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Artist's impression of the system as seen from the newfound planet. HD 131399 A is at the center. The other two stars can be seen in the distance / Photo: ESO/L. Calçada/M. Kornmesser

HD 131399Ab – In this strange newfound alien world, there is no night.

Using ESO’s Very Large Telescope (VLT), astronomers have found a young Jupiter-like planet in a system with triple-star system.

The newfound alien world, named HD 131399Ab, resides in the HD 131399 system, about 320 light-years from Earth in the constellation of Centaurus.

HD 131399Ab located very far from its biggest star, named HD131399A. Because it is so far away, it can be said that it is located on the border of the orbit of HD131399A.

On the other hand, HD131399Ab is located very close to the other two stars, HD131399B and HD131399C.

The planet is about 16 million years old, its atmosphere was shown to contain both water and methane through the use of near-infrared spectroscopy.

Scientists believe it is unlikely that the planet harbors life due to it being gaseous. The planet is said to have "no liquid water, extremely powerful winds, and no surface; just below the uppermost layer of the atmosphere it rains liquid iron droplets."

With four times the size of Jupiter and its position, the new planet should have been knocked out of its orbit, however it did not happen. Astronomers suspect, it is because not only HD131399Ab orbiting the star but also orbiting each other.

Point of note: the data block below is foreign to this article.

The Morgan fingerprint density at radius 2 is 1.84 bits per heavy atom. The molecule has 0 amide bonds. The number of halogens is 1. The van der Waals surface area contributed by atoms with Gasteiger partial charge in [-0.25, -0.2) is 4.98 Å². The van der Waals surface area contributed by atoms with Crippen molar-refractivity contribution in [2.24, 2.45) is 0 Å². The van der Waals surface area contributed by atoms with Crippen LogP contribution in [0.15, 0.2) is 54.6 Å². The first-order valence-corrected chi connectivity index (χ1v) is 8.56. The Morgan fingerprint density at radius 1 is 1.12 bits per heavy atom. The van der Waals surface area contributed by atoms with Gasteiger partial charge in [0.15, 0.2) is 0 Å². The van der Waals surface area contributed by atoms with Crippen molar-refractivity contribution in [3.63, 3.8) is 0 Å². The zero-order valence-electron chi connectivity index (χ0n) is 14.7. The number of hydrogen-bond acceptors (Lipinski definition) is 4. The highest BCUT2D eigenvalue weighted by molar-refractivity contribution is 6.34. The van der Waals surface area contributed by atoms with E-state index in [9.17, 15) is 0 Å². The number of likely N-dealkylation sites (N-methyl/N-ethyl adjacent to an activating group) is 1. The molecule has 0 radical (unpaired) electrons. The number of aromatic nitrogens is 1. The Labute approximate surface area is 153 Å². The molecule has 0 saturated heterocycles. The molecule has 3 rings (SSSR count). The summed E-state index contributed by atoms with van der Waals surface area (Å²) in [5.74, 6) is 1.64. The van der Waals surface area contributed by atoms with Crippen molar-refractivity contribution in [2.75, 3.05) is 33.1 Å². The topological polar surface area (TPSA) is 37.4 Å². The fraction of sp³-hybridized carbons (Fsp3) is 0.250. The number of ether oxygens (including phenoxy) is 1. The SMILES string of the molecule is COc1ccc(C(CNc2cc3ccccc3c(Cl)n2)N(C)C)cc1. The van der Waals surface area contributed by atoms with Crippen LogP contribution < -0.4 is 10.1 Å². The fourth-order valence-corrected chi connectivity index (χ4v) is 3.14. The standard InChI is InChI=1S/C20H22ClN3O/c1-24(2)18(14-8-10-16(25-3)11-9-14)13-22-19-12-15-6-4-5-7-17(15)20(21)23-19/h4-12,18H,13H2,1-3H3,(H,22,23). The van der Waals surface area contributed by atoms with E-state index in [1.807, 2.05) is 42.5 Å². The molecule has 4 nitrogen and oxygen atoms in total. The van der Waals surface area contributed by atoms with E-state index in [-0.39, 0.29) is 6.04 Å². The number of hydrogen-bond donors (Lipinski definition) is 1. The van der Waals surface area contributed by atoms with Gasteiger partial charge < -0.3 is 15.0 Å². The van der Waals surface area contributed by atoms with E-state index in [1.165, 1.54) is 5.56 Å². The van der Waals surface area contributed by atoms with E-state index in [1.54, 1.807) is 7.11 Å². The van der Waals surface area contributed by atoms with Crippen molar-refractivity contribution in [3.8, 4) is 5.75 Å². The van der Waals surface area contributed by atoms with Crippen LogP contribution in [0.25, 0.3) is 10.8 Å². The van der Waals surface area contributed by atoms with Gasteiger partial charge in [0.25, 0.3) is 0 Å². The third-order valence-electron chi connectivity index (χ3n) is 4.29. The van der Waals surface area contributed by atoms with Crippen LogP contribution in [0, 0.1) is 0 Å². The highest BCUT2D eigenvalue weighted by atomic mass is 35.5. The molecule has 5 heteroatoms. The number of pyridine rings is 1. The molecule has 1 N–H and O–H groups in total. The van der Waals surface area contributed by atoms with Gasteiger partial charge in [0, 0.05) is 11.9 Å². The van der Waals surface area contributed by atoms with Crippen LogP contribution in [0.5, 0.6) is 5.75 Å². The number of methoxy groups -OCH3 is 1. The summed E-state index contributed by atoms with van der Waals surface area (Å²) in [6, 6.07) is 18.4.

Although repeated observations will be needed to precisely determine the trajectory of HD 131399Ab, VLT observations and simulations seem to suggest the following scenario:

  • HD 131399A is orbited by the less massive stars, HD 131399B and HD 131399C, at about 300 astronomical units (AU);
  • HD 131399B and HD 131399C twirl around each other like a spinning dumbbell, separated by a distance roughly equal to that between the Sun and Saturn (10 AU);
  • the planet HD 131399Ab travels around the host star HD 131399A in an orbit with a radius of about 80 AU, about twice as large as Pluto’s in the Solar System, and brings the planet to about one third of the separation between star HD 131399A and the HD 131399B/C star pair.

It is really a complex system in the Centaurus constelation, one of the largest constelation in the sky.

“It is much more extreme than what is known by the experts in the dynamics of the planets,” said Kevin Wagner from the university of Arizona who discovered the planet as quoted “Popular Science” on Friday (July 8).

The weirdness of the system triggers other peculiarities in HD 131399Ab planet, during about a quarter of the orbit or four months on the planet ~ the equivalent of 100 - 140 years on earth ~ from this planet can be seen the three stars at once, which means the view of the sunrise and sunset at a time.

When a larger star is rising, two of the smaller stars are setting: there will be days without nights. If there are humans living on the planet in this period, throughout their lives they will never see the nights.

“This is the system where I do not want to create a calendar”, said Daniel Apai an assistant professor of astronomy and planetary sciences at the University of Arizona, who leads a research group dedicated to finding and observing exoplanets.

The discovery of this planet was published in the Journal Science on Thursday (July 7). The discovery of the planet is special because it’s done with direct imaging. Most planets discovered by the transit method, watching the flicker of starlight when a planet passes by.

The discovery by direct imaging was made possible due to the large size of HD 131399Ab. However, among the planets discovered by direct imaging methods, the size of the HD 131399Ab classified as the smallest one.